In awarding the $85,000 Man Booker Prize to the novel Milkman, by Anna Burns, the prize jury has rather defiantly rewarded the difficult over the popular. The book, set in Northern Ireland in the 1970s, was second-last in the bookmakers’ odds right up to the end, and those odds are largely reflective of popularity among the reading public.
The overwhelming favourites to win were bestsellers and conventional novels. On the day before the announcement, Daisy Johnson’s mythical novel Everything Under was in first place in Ladbrokes’s odds, and not by coincidence it was the bestselling novel on the list. Everything Under was the critics’ darling before the announcement, partly because Johnson is 27 and would have been the youngest Booker winner ever.
Jostling for first place in the oddsmaking had been the American Richard Powers’s sprawling family saga The Overstory, and running close behind was Canadian Esi Edugyan’s historical adventure Washington Black. The Powers and the Edugyan books had a better chance of winning, it was thought, because both are formally conventional novels. The Overstory is a representative of that newest of all fictive genres, the eco-novel, narrating the century through a family’s photographs of trees as they grow. Washington Black is nominally a historical novel, although it has been gently criticized for being somewhat far-fetched, in the manner of Jules Verne. If I were a Hollywood studio, I would be looking at it very closely right now,
It’s not just Canadians who are disappointed that Washington Black did not get the nod: It has the makings of a blockbuster, and it’s frustrating to publishers and producers when prize juries do not play along. (I have been in rooms with publicists and booksellers who sigh with frustration when obscure novels win prizes. It is so much easier for everyone in the industry if the horses we have so heavily backed win.)
Burns’s Milkman, on the other hand, is a forbidding book formally and thematically. Reviewers said it was hard to guess who was speaking in each of its multiple points of view, as characters are unnamed. Even the city it is set in is unnamed. The narrative is in dialect. The jury chair, Kwame Appiah, even addressed this in announcing the prize: It is “not a light read,” he admitted.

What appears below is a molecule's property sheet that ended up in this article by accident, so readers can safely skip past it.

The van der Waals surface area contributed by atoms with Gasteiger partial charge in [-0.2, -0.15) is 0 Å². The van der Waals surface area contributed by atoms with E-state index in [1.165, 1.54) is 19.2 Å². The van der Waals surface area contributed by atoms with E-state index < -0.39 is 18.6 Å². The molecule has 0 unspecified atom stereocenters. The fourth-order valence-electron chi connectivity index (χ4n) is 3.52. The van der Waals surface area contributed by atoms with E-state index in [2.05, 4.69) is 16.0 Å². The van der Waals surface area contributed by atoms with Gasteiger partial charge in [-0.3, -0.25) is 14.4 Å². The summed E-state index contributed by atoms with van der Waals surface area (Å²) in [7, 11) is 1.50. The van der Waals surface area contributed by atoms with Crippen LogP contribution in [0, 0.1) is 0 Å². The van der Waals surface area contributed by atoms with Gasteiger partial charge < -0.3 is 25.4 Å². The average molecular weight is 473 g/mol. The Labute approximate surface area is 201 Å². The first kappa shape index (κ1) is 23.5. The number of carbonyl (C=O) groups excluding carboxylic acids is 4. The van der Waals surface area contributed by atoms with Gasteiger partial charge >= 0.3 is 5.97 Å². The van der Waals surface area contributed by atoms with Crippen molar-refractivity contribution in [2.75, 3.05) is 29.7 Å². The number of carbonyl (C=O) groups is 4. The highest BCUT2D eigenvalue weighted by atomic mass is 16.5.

Appiah also tipped his hand a bit in describing why the jury found it to be the most important book on the list: Its subject matter is topical in Britain right now. The book’s female protagonist is harassed by a man, making it relevant to the #MeToo moment. And the notion of Northern Ireland as a problematic state is back in the news again with Brexit, because the United Kingdom and Ireland will no longer be in a trading bloc together.
Now, Appiah says the fact that this story and these issues have deep British-Isles roots has nothing to do with the jury’s choice, but I’m not sure I believe him entirely. The admission of U.S. authors into the running in 2013 led to a great deal of anxiety in British cultural circles, and the fact that the previous two winners have been Yanks did not do anything to allay the fears of cultural nationalists. American culture does tend to brutally flatten anything in its immediate environment, and the worry has been that this would become just another U.S. literary prize. It was really time, some would have said, for a British winner. (And also a female winner – the most recent was in 2013).
The Brexit-Northern Ireland question is also a really local one. It’s not one that obsesses the international audience. Appiah has said that this is an issue of international relevance because it echoes the plight of Lebanon and Syria. That’s a bit of a stretch – this is really a hyperlocal choice. It’s hard to say whether this is an expression of British nationalism, but at least it can be said that it is a defiant rejection of both U.S. commercial dominance and commercialism itself. It is certainly is a rewarding of intellectual density, and writers all over the world can at least be be happy about that.